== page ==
Coloring with no 2colored P4's
, 2004
"... A proper coloring of the vertices of a graph is called a star coloring if every two color classes induce a star forest. Star colorings are a strengthening of acyclic colorings, i.e., proper colorings in which every two color classes induce a forest. We show that ..."
Abstract

Cited by 20 (0 self)
 Add to MetaCart
A proper coloring of the vertices of a graph is called a star coloring if every two color classes induce a star forest. Star colorings are a strengthening of acyclic colorings, i.e., proper colorings in which every two color classes induce a forest. We show that
Acyclic colourings of planar graphs with large girth
 J. London Math. Soc
, 1999
"... A proper vertexcolouring of a graph is acyclic if there are no 2coloured cycles. It is known that every planar graph is acyclically 5colourable, and that there are planar graphs with acyclic chromatic number χ a � 5 and girth g � 4. It is proved here that a planar graph satisfies χ ..."
Abstract

Cited by 17 (0 self)
 Add to MetaCart
(Show Context)
A proper vertexcolouring of a graph is acyclic if there are no 2coloured cycles. It is known that every planar graph is acyclically 5colourable, and that there are planar graphs with acyclic chromatic number χ a � 5 and girth g � 4. It is proved here that a planar graph satisfies χ
Acyclic, star and oriented colourings of graph subdivisions
 Discrete Math. Theoret. Comput. Sci
, 2005
"... Let G be a graph with chromatic number χ(G). A vertex colouring of G is acyclic if each bichromatic subgraph is a forest. A star colouring of G is an acyclic colouring in which each bichromatic subgraph is a star forest. Let χa(G) and χs(G) denote the acyclic and star chromatic numbers of G. This pa ..."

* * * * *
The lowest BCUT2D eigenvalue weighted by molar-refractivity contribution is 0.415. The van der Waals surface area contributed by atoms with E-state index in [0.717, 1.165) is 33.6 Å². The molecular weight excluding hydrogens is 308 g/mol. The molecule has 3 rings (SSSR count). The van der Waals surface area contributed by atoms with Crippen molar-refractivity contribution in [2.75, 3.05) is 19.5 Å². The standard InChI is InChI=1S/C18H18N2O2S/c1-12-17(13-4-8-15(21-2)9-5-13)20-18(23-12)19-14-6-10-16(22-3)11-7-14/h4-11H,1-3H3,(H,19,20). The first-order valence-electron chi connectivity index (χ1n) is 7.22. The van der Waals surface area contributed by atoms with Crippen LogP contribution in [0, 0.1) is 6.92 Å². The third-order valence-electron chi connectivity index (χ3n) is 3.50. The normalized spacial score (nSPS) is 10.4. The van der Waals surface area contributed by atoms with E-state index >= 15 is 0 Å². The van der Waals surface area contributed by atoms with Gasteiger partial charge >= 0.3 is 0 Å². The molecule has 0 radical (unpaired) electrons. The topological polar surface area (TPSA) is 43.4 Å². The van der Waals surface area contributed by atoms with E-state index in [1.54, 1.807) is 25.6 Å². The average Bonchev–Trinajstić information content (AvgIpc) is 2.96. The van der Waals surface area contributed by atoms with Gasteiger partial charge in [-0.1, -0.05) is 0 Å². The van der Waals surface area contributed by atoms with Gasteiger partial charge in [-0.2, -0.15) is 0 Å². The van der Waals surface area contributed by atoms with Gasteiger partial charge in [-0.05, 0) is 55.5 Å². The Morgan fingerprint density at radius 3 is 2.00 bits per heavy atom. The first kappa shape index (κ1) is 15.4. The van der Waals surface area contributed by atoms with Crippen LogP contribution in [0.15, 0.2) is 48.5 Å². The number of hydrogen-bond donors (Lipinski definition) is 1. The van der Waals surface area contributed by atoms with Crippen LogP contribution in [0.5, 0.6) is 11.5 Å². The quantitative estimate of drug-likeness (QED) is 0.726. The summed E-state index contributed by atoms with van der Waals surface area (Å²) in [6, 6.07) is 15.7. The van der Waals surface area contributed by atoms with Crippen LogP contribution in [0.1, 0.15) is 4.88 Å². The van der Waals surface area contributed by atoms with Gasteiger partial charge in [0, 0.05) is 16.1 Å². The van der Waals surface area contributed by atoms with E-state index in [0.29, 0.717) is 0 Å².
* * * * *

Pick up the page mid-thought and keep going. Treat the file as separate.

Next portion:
Abstract

Cited by 15 (6 self)
 Add to MetaCart
(Show Context)
Let G be a graph with chromatic number χ(G). A vertex colouring of G is acyclic if each bichromatic subgraph is a forest. A star colouring of G is an acyclic colouring in which each bichromatic subgraph is a star forest. Let χa(G) and χs(G) denote the acyclic and star chromatic numbers of G. This paper investigates acyclic and star colourings of subdivisions. Let G ′ be the graph obtained from G by subdividing each edge once. We prove that acyclic (respectively, star) colourings of G ′ correspond to vertex partitions of G in which each subgraph has small arboricity (chromatic index). It follows that χa(G ′), χs(G ′ ) and χ(G) are tied, in the sense that each is bounded by a function of the other. Moreover the binding functions that we establish are all tight. The oriented chromatic number − → χ (G) of an (undirected) graph G is the maximum, taken over all orientations D of G, of the minimum number of colours in a vertex colouring of D such that between any two colour classes, all edges have the same direction. We prove that − → χ (G ′ ) = χ(G) whenever χ(G) ≥ 9.
Colourings of the Cartesian product of graphs and multiplicative Sidon sets
, 2005